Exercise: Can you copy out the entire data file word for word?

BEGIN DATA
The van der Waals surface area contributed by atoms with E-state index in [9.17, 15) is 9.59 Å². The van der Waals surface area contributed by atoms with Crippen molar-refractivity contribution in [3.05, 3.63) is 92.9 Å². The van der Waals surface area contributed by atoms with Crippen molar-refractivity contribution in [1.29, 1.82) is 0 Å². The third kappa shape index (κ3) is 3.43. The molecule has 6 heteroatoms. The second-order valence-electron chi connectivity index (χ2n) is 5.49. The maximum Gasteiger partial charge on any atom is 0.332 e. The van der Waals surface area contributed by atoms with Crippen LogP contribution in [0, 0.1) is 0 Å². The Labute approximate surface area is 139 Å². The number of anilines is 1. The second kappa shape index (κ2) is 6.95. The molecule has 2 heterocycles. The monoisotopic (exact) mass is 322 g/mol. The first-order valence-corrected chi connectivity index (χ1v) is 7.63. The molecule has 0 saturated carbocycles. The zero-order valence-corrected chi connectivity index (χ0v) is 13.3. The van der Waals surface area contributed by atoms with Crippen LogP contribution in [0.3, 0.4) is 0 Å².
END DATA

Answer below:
The van der Waals surface area contributed by atoms with E-state index in [9.17, 15) is 9.59 Å². The van der Waals surface area contributed by atoms with Crippen molar-refractivity contribution in [3.05, 3.63) is 92.9 Å². The van der Waals surface area contributed by atoms with Crippen molar-refractivity contribution in [1.29, 1.82) is 0 Å². The third kappa shape index (κ3) is 3.43. The molecule has 6 heteroatoms. The second-order valence-electron chi connectivity index (χ2n) is 5.49. The maximum Gasteiger partial charge on any atom is 0.332 e. The van der Waals surface area contributed by atoms with Crippen LogP contribution in [0, 0.1) is 0 Å². The Labute approximate surface area is 139 Å². The number of anilines is 1. The second kappa shape index (κ2) is 6.95. The molecule has 2 heterocycles. The monoisotopic (exact) mass is 322 g/mol. The first-order valence-corrected chi connectivity index (χ1v) is 7.63. The molecule has 0 saturated carbocycles. The zero-order valence-corrected chi connectivity index (χ0v) is 13.3. The van der Waals surface area contributed by atoms with Crippen LogP contribution in [0.3, 0.4) is 0 Å².